Archive | June, 2010

How To Get Over Summary Hatred: A Rant

30 Jun

by Biljana Likic


Last week Vanessa wrote a really fantastic post about the premise and synopsis.

This week I’m going to rant about the summary, because although she gave awesome pointers, I still couldn’t get over my feelings for them until very recently. And this is how.

So let’s start.

Summary. A dreaded word. Every time I hear it my heart sinks. Just three days ago someone found out I was writing a book, and of course the first question out of his mouth was “What’s it about?”

As if it’s easy to explain something you’ve been pouring your time and energy into for three years in less than ten minutes. I said five sentences and the guy nodded importantly, stated that “it sounds just like Chrysalids”, and then went on to talk about how much he loves John Wyndham. When I tried weakly to tell him that I’d never read the book, he said that I should and then started explaining it to me. Oh he was quite the artsy type, and knew oh so much about classical American fiction and indie films and was a drummer for a few bands including his own. The more he talked about Chrysalids, the more I realized that actually, it didn’t sound anything at all like what I was working on. The more I listened to him, the more embittered I got.

Why the hell would you ask me what my book is about if you don’t even care?

That’s the first thing I hate about summaries; the people that hear five words and think they know everything. Here’s the second: the back of the book kind.

No matter how much you try, no matter how wordy you get, you will never be able to get across your whole novel in a little blurb of text on the back of the book. My novel isn’t just about some girl going to an insane asylum when people think she’s crazy. That’s just how it starts. For me to try to explain the whole plot, all the twists and connections between three separate groups of people, the not so coincidental moments that fit perfectly with history, I’d have to retell the whole novel. And by that I mean I can’t. You’d have to read it or listen to me paraphrase it. I can’t tell you what it’s about in a few paragraphs.

But then a couple weeks ago I realized something that helped me get over my dislike of summaries.

Who would want their whole book to fit on the back cover? Who would want to say everything their book says in a couple sentences and in that way do it justice? Because if you can say everything that your book is, talk about all the growth your character goes through, and show how clever you are for figuring out the plot that you did, I’m sorry but wouldn’t that make your novel really…shallow?

Why would anyone want to be able to successfully retell their novel in five minutes? If you can write what you wanted to write in a couple of sentences, you wouldn’t have wasted 80 000 words. You wouldn’t have wasted three years of your life. There is merit to the length that you chose your book to be.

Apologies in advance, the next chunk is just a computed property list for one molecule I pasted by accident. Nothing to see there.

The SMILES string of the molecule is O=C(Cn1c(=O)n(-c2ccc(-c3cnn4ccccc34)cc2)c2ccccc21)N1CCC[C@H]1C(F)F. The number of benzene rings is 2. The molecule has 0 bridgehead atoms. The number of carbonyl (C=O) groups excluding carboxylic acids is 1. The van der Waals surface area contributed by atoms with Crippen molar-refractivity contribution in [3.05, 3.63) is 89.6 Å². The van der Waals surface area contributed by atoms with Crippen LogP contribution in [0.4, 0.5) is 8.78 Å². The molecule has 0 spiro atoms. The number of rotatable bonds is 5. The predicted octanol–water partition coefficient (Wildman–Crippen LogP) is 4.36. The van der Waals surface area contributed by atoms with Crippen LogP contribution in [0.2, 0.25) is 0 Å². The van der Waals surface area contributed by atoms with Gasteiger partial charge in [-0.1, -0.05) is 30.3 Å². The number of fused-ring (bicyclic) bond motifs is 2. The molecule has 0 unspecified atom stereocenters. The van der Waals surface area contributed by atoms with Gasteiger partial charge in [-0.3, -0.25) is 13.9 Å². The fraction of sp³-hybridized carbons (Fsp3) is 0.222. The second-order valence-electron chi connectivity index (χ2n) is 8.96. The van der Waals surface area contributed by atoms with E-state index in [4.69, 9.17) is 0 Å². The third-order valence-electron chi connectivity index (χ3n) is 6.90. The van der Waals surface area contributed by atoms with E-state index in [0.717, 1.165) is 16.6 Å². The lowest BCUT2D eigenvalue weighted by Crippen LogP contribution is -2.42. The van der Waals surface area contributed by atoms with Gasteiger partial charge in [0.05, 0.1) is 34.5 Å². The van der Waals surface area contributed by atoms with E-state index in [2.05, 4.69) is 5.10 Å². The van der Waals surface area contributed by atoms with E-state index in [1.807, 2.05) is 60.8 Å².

But then again you hit the brick wall of “The Summary”.

Here’s the tough love of the whole situation: You have to get people to like the summary, and then the book. There’s no way around it. You just have to write it. Take the steps Vanessa and Savannah gave and do the best you can. Take solace in the fact that even if you didn’t explain everything, there will then be so much more for the reader to discover. There will be so many things that they’ll be in awe of, because of how simple the back of the book sounds in comparison. The next time they talk about it, they will the ones telling their friends that the summary doesn’t do it justice, and you will the one with the obnoxious indie kid on your side. Take the juiciest bits you can, if you must, isolate the most marketable points, and get it selling. When enough people have read it, you’ll be comfortable in knowing that you’re not anymore the only one that knows the full skill it took to write it, and think of it this way:

An effective summary is better than a good one.


Biljana Likic is an aspiring author, currently revising her first novel, TIME IS A FUNNY THING. She just graduated high school and is on her way to university where she can’t wait till she’s out so she’ll finally have all the time in the world to write. You can visit her blog here, and check out her work on her FictionPress account.


How NOT to Query: A Guide

29 Jun

By Sammy Bina


As an intern at a literary agency, I’ve had the opportunity to read through some of the query letters authors send us. I’ve seen some really spectacular ones, and I’ve read some that made me cringe. I’ve noticed a general trend in the queries we reject, most of which contained problems that could have been easily avoided. We recently critiqued a bunch of queries here on the blog, and hopefully you guys learned something from our comments! As an addition to that, I thought I’d put together a guide on how NOT to query.

Rule #1: Don’t let yourself be unprepared.
This might sound like common sense, but hear me out. You’d be surprised how many authors are not prepared when they first begin querying. The most important thing is that you have a complete manuscript ready to go, should an agent ask to see it. Don’t start sending out query letters once you’ve written a decent partial. If an agent reads it and wants to see more, they’re not going to be happy when they find out the rest of the story has yet to be written. So make sure you’ve finished your story, and polished it up as best you can. Never send a first draft. Have people read over your work (if you need a critique partner, we even have a section for those here!), and make sure they’re people you can trust. Grandma’s probably going to tell you your work is the Next Big Thing, but Grandma also lies. Find someone you know who will be brutally honest (if that’s Grandma, all the better), and heed their advice. That way your manuscript will be shiny and perfect for when Awesome Agent asks to see it.